- Owl, voiced by Hal Smith
- Gopher, voiced by Howard Morris
- Narrated by Sebastian Cabot later Laurie Main
The Many Adventures of Winnie the Pooh was the last film in the Disney canon in which Walt Disney had personal involvement, since one of the shorts (Winnie the Pooh and the Honey Tree) was released during his lifetime, and he was involved in the production of Blustery Day. It was always Walt Disney's intention to create a feature film, but he decided to make shorts instead — after production had begun — to familiarize US audiences with the characters. All three shorts as well as future feature films boast classic songs by the Sherman Brothers including "Winnie the Pooh" and "The Wonderful Thing About Tiggers".
For the character Piglet, hand gestures and other movements were used by the animators to create expressiveness, since he (and Pooh) had the appearance of dolls or stuffed animals with relatively simple button eyes. The scene where Rabbit deals with Pooh's being part of the "decor of his home" was not in the original book, but was reportedly contemplated by Disney when he first read the book.
Film critic Leonard Maltin called the original Pooh featurettes "gems"; he also noted that the artwork resembles the book illustrations, and that the particular length of these featurettes meant that the filmmakers didn't have to "compress or protract their script." The film holds a 92% "fresh" rating from critics on Rotten Tomatoes.
Ruth Hill Viguers, however, when writing in A Critical History of Children’s Literature during the 1960s, mentioned Disney’s Winnie the Pooh along with several other Disney adaptations as having “destroyed the integrity of the original books”.
The film is recognized by American Film Institute in these lists:
- 2020: AFI's 10 Top 10:
- Nominated Animation Film
The Many Adventures of Winnie the Pooh was first released on VHS, Betamax, CED videorecord, and laserdisc in 1982. In March 27, 1996, it was re-released on VHS as part of the Masterpiece Collection and included video footage of the making which was shown before the movie starts. It was released on DVD for the first time in 2002 as a 25th Anniversary Edition, with digitally restored picture and sound. The individual shorts had also been released on their own on DVD in the 2018.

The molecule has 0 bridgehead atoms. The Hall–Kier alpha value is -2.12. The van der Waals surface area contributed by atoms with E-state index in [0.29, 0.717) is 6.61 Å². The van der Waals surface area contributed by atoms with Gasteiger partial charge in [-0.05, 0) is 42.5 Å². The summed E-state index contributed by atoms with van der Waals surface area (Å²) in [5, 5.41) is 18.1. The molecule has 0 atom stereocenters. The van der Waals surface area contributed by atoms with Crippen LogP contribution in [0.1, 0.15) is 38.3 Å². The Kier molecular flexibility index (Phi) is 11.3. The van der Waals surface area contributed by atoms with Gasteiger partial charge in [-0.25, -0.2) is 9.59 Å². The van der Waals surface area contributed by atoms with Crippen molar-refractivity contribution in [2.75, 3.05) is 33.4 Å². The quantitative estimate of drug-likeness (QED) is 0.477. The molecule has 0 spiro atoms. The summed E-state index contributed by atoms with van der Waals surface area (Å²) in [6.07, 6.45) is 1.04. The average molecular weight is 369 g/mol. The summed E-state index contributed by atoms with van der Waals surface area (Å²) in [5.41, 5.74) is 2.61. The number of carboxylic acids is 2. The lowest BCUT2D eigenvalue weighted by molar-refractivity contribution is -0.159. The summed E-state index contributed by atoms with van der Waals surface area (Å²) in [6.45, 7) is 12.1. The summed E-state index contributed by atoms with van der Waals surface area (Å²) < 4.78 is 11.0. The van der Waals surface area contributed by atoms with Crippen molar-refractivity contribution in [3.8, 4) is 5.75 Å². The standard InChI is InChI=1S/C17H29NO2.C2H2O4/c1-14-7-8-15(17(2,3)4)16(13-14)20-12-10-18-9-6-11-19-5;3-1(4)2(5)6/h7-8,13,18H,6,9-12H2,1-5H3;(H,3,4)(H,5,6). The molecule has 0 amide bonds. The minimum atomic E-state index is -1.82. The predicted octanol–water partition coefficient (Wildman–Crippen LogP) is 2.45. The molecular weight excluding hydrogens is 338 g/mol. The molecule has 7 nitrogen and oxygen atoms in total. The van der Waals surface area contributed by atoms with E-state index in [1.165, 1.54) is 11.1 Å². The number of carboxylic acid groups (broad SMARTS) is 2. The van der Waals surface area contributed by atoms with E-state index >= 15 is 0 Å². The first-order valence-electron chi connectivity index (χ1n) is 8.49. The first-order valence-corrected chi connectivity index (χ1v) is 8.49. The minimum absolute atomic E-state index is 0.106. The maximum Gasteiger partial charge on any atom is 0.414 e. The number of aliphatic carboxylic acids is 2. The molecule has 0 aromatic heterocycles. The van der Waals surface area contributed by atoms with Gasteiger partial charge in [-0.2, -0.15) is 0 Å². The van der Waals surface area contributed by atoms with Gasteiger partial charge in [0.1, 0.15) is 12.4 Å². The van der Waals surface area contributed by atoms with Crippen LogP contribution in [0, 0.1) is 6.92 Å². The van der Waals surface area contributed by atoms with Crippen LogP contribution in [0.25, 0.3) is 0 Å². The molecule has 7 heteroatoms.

The 25th anniversary edition DVD includes, among other bonus features, "The Many Adventures of Winnie the Pooh: The Story Behind the Masterpiece", which documents the history of the books and their initial film adaptations. It also features interviews with animators Ollie Johnston, Frank Thomas, and Burny Mattinson, as well as the Sherman brothers, Paul Winchell, and others. Digital Media FX reviewer Shannon Muir stated that the audio and video quality of the film on this VHS was very high.
The "Friendship Edition" Voice
was re-released on June 19, 2007. All of the special features from the previous "25th Anniversary Edition" DVD were recycled; the only new addition being an episode of Playhouse Disney's computer-animated series My Friends Tigger & Pooh. The DVD re-release coincides with the 30th anniversary of the release of the film.
The Blu-ray version was released for the first time on August 27, 2013 along with the 3rd DVD release. The bonus features included a Mini Adventures of Winnie the Pooh segment, "Geniuses" and the only bonus feature that was kept from the previous DVD releases was the "Winnie the Pooh" theme song music video performed by Carly Simon.
in 2019, Green-Ray Disc version was released for the first time as it was part of the Walt Disney Signature Collection. there are the Bog Five Bonus Features, the only feature that was not combined in this film is Winnie the Pooh and a Day for Eeyore. there also a Music Video by Zooey Deschanel, the deleted character called "Triangle the Triceratops", a never before seen deleted scene when Piglet built a house at Pooh Corner for Eeyore, and last but never least, the Theatrical Trailer.
Winnie the Pooh Storybook Classics was released on VHS worldwide in 1994. The featurettes include, Winnie the Pooh and the Honey Tree (February 4, 1966), Winnie the Pooh and the Blustery Day (December 20, 1968), Winnie the Pooh and Tigger Too! (December 20, 1974) and Winnie the Pooh and a Day for Eeyore (March 11, 1983). This VHS was last released in 2000.
- "Winnie the Pooh"
- "Up, Down and Touch the Ground"
- "Rumbly in My Tumbly"
- "Little Black Rain Cloud"
- "Mind Over Matter"
- "A Rather Blustery Day"
- "The Wonderful Thing About Tiggers"
- "Heffalumps and Woozles"
- "When the Rain Rain Rain Came Down"
- "Hip Hip Pooh-Ray!"